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Established in 1985, the Workplace Safety and Insurance Appeals Tribunal (WSIAT) is the final level of appeal to which workers and employers may bring disputes concerning workplace safety and insurance matters in Ontario. WSIAT has always been separate from and independent of the Workplace Safety and Insurance Board.



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  Decision 1069 14
R. Nairn

  • Re-employment (continuous employment)
  • Suitable employment (sustainability)
  • Employer (temporary help agency)

The worker was a truck driver who was employed by a personnel agency. He suffered multiple injuries when his truck rolled over in January 2006. The Board granted the worker a 27% NEL award. Since the worker could not return to pre-accident work as a truck driver, the employer assigned the worker to modified work in the dispatch area of one of its client firms in April 2007. The firm advised the employer that the worker had been playing games on his cell phone or falling asleep in this chair, and directed the employer to remove the worker.
The worker appealed a decision of the Appeals Resolution Officer finding that the employer did not breach its re-employment obligations when it failed to provide further modified work and that the worker was not entitled to LOE benefits after April 2007.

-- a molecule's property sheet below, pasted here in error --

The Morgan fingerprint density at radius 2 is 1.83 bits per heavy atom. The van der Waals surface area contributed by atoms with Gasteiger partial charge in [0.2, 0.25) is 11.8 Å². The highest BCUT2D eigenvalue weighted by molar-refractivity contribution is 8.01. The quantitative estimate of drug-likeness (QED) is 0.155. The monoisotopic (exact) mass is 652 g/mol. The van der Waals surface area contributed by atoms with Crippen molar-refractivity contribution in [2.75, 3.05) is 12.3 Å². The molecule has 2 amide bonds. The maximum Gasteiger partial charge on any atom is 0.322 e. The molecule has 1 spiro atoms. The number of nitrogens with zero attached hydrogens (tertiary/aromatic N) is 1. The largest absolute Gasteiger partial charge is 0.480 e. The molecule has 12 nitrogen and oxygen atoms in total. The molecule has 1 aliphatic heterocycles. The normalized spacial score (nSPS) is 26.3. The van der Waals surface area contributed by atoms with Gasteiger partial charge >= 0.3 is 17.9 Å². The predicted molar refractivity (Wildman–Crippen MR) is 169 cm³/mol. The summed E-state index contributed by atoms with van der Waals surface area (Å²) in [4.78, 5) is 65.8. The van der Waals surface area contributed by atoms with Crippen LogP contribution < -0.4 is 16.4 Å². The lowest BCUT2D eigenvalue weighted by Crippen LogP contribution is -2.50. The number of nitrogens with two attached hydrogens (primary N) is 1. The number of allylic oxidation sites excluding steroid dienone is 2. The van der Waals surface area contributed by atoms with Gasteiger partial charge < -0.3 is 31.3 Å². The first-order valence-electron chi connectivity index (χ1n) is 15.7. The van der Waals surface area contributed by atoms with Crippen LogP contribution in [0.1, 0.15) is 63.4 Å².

There was an issue as to whether the worker was continuously employed with the accident employer for at least one year at the time of the injury. The worker had taken leaves of absence in February 2005 and August 2005. The employer did not participate at the hearing. The uncontradicted testimony of the worker was that he had advised the employer that he would need time off in February and August, that the employer did not object and that he was immediately rescheduled for driving duties upon his return. If the leaves had been unauthorized, significant repercussions would reasonably have been expected.
The Vice-Chair noted that there were a number of exceptions in the Board policy to the requirement of continuous employment, including for temporary help agency workers where the requirement is only that the worker be on the placement agency's roster for at least one year, not that the worker be continuous on work assignments during that time. The Vice-Chair concluded that the employer had an obligation to re-employ the worker.
The Vice-Chair accepted the worker's uncontradicted evidence that the worker received little in the way of instruction for the modified work and that he spent countless hours sitting in a chair with nothing to do. The worker fell asleep or played games due to inactivity. The worker was also assigned to a variety of shifts alternating between night and afternoon on an almost daily basis. The Vice-Chair concluded that the modified work was not sustainable.
The client company may have been within its rights to ask that the worker be removed, but the employer had a continuing obligation to provide suitable, sustainable work. Given that the employer did not do so, the worker was entitled to further LOE benefits after April 2007.
The appeal was allowed.